poet

Ray A. Young Bear

In 1951, Ray A. Young Bear was born in the Mesquakie (alternately, Meskwakie) Tribal Settlement near Tama, Iowa. He attended Pomona College between 1969 and 1971. He has also attended the University of Iowa, Grinnell College, Northern Iowa University and Iowa State University.

His books of poetry include The Rock Island Hiking Club (University of Iowa Press, 2001), The Invisible Musician (1990), Winter of the Salamander: The Keeper of Importance (1980), and Waiting to be Fed (1975).

Also the author of fiction and other prose works, his book Remnants of the First Earth (1998) received the Ruth Suckow Award as an outstanding work of fiction about Iowa. His work has also been published in numerous anthologies, including The Best American Poetry 1996 and The Remembered Earth: An Anthology of Contemporary Native American Literature (1981).

Young Bear has received a creative writing grant from the National Endowment for the Arts, and an honorary doctorate in letters from Luther College, Decorah, Iowa. He has taught creative writing and Native American literature at The Institute of American Indian Art, Eastern Washington University, Mesquakie Indian Elementary School, the University of Iowa, and at Iowa State University. Young Bear and his wife co-founded the Woodland Song and Dance Troupe of Arts Midwest in 1983. Young Bear's group has performed traditional Mesquakie music in this country and the Netherlands. He currently lives in Iowa on the Mesquakie Tribal Settlement.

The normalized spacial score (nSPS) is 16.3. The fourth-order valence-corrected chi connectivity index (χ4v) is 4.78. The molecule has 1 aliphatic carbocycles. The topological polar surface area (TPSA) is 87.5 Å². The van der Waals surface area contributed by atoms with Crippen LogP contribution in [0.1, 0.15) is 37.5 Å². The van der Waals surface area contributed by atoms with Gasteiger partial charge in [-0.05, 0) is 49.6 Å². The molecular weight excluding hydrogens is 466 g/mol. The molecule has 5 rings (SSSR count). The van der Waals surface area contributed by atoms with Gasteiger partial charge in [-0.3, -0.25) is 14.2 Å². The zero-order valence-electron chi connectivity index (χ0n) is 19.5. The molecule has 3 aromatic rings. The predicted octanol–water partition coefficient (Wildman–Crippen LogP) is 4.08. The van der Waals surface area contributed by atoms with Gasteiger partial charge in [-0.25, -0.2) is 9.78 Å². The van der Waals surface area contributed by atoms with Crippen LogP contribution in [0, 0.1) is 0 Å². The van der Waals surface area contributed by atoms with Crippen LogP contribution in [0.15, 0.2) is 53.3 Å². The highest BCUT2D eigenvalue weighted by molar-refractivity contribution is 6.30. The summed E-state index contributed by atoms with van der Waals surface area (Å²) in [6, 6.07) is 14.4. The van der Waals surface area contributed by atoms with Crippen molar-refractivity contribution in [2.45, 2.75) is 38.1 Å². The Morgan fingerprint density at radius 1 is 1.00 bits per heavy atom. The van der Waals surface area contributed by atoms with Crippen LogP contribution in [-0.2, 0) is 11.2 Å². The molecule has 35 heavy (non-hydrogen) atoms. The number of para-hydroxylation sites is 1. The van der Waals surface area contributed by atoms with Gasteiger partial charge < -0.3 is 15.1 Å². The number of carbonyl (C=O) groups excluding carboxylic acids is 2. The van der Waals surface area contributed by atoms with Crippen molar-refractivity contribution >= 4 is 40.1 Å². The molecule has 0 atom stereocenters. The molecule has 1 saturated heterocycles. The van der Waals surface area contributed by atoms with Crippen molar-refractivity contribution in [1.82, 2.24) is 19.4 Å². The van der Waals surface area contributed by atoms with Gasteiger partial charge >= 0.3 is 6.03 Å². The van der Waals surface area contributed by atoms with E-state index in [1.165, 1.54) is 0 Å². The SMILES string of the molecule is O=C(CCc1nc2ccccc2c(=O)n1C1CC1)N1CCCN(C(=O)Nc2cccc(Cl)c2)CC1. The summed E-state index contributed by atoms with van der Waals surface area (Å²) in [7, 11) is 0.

by this poet

poem
Immediately after the two brothers entered 
The Seafood Shoppe with their wide-eyed wives 
and extra-brown complexioned stepchildren, 
the shrimp scampi sauce suddenly altered 
its taste to bitter dishsoap. It took a moment 
to realize the notorious twosome were "carrying"
medicines, and that I was most